• In the meantime, I really thank you for your help. I use newtxtext and other mathematical packages as text: example mtpro2 v. lite. I like the second example very much, but for me it is important not to change both the mathematical font and the text font. – Sebastiano Jun 23 at 20:57
  • 1
    With Gentium, you need to use c rather than s for final sigma. Not sure why that’s not the case for your second example. – Thérèse Jun 23 at 21:00
  • @Thérèse thanks for spotting this. This might be a bug in the LGR-metrics for Gentium. – Ralf Stubner Jun 23 at 21:14
  • 1
    @Sebastiano See the update if you want to stick with a Times-like font. – Ralf Stubner Jun 23 at 21:15
  • 1
    @Sebastiano See the update for a full example. I used your code and added some packages to change fonts ... – Ralf Stubner Jun 23 at 21:42
5
$ find /usr/local/texlive/2019/texmf-dist -name lgr\*fd | wc -l
42

so there are 42 font families in texlive 2019 already set up for Greek LGR encoding. If you include use of tools such as ofttotfm than would let you convert otf fonts to an LGR encoded subset there will be hundreds if not thousands of available fonts.

The list from running find is

./tex/latex/cbfonts-fd/lgrcmr.fd
./tex/latex/cbfonts-fd/lgrcmro.fd
./tex/latex/cbfonts-fd/lgrcmss.fd
./tex/latex/cbfonts-fd/lgrcmtt.fd
./tex/latex/cbfonts-fd/lgrlcmss.fd
./tex/latex/cbfonts-fd/lgrlcmtt.fd
./tex/latex/cbfonts-fd/lgrlmr.fd
./tex/latex/cbfonts-fd/lgrlmro.fd
./tex/latex/cbfonts-fd/lgrlmss.fd
./tex/latex/cbfonts-fd/lgrlmtt.fd
./tex/latex/cm-lgc/lgrfcm.fd
./tex/latex/cm-lgc/lgrfcs.fd
./tex/latex/cm-lgc/lgrfct.fd
./tex/latex/comfortaa/lgrfco.fd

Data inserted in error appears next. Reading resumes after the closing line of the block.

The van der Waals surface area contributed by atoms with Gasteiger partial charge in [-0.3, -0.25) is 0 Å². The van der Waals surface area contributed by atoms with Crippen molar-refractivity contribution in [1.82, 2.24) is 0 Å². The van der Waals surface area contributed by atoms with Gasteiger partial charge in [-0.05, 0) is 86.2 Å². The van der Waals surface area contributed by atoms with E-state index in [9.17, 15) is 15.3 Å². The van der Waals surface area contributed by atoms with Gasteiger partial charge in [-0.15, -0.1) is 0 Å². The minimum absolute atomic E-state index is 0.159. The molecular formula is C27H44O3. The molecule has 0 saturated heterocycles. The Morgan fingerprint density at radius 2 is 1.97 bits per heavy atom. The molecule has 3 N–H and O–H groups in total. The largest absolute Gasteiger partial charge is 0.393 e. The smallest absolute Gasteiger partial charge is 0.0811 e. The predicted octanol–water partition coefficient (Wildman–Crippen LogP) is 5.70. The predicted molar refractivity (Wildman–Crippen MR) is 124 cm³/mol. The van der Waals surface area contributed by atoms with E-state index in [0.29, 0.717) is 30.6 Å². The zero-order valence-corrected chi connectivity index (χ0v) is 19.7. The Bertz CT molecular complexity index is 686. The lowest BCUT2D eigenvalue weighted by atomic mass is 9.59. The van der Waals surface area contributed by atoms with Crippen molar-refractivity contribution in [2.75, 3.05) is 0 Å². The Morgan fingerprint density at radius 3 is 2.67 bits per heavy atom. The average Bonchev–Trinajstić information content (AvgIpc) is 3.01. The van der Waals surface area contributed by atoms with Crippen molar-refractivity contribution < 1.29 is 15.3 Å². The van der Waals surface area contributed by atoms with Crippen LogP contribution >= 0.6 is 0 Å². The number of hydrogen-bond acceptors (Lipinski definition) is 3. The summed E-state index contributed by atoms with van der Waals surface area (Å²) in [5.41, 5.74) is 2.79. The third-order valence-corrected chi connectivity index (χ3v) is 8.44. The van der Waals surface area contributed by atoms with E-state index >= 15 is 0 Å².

./tex/latex/droid/lgrfdm.fd
./tex/latex/droid/lgrfdr.fd
./tex/latex/droid/lgrfds.fd
./tex/latex/epigrafica/lgrepigrafica.fd
./tex/latex/gentium-tug/lgrgentium.fd
./tex/latex/gfsartemisia/lgrartemisia.fd
./tex/latex/gfsartemisia/lgrartemisiaeuler.fd
./tex/latex/gfsbaskerville/lgrgfsbaskerville.fd
./tex/latex/gfsbodoni/lgrbodoni.fd
./tex/latex/gfscomplutum/lgrcomplutum.fd
./tex/latex/gfsdidot/lgrudidot.fd
./tex/latex/gfsneohellenic/lgrneohellenic.fd
./tex/latex/gfsporson/lgrporson.fd
./tex/latex/gfssolomos/lgrsolomos.fd
./tex/latex/kerkis/lgrkfn.fd
./tex/latex/kerkis/lgrmak.fd
./tex/latex/kerkis/lgrmaksf.fd
./tex/latex/lxfonts/lgrllcmss.fd
./tex/latex/lxfonts/lgrllcmtt.fd
./tex/latex/miama/lgrfmm.fd
./tex/latex/opensans/lgrfos.fd
./tex/latex/opensans/lgrfosj.fd
./tex/latex/tempora/lgrtempora-tlf.fd
./tex/latex/tempora/lgrtempora-tosf.fd
./tex/latex/txfontsb/lgrtxr.fd
./tex/latex/txfontsb/lgrtxrc.fd
./tex/latex/txfontsb/lgrtxry.fd
./tex/latex/txfontsb/lgrtxryc.fd
  • David, excuse me, but I use MikTeX with a old OS Windows 7 32-bit. I'm unprepared for your answer, which I vote in positive. – Sebastiano Jun 22 at 21:51
  • 1
    @Sebastiano nothing in this answer is system specific, well miktex may have a slightly different set of available packages but that is unlikely. – David Carlisle Jun 22 at 21:52